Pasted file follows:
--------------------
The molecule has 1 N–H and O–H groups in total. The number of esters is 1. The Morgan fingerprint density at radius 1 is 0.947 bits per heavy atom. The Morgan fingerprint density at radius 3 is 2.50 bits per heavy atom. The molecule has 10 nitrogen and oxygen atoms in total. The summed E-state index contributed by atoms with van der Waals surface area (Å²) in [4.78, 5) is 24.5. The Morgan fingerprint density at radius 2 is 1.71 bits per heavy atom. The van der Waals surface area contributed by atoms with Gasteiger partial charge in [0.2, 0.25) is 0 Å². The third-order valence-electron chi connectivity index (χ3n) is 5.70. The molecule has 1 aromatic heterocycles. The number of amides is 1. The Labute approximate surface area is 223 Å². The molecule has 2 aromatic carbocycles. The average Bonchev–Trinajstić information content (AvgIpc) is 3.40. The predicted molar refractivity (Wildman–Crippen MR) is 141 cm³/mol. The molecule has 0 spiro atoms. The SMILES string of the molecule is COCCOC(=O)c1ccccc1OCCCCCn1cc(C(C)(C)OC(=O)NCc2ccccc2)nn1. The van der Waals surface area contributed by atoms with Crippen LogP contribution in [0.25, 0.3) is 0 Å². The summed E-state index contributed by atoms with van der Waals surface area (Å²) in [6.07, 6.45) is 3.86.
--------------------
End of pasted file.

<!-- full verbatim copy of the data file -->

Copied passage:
The molecule has 1 N–H and O–H groups in total. The number of esters is 1. The Morgan fingerprint density at radius 1 is 0.947 bits per heavy atom. The Morgan fingerprint density at radius 3 is 2.50 bits per heavy atom. The molecule has 10 nitrogen and oxygen atoms in total. The summed E-state index contributed by atoms with van der Waals surface area (Å²) in [4.78, 5) is 24.5. The Morgan fingerprint density at radius 2 is 1.71 bits per heavy atom. The van der Waals surface area contributed by atoms with Gasteiger partial charge in [0.2, 0.25) is 0 Å². The third-order valence-electron chi connectivity index (χ3n) is 5.70. The molecule has 1 aromatic heterocycles. The number of amides is 1. The Labute approximate surface area is 223 Å². The molecule has 2 aromatic carbocycles. The average Bonchev–Trinajstić information content (AvgIpc) is 3.40. The predicted molar refractivity (Wildman–Crippen MR) is 141 cm³/mol. The molecule has 0 spiro atoms. The SMILES string of the molecule is COCCOC(=O)c1ccccc1OCCCCCn1cc(C(C)(C)OC(=O)NCc2ccccc2)nn1. The van der Waals surface area contributed by atoms with Crippen LogP contribution in [0.25, 0.3) is 0 Å². The summed E-state index contributed by atoms with van der Waals surface area (Å²) in [6.07, 6.45) is 3.86.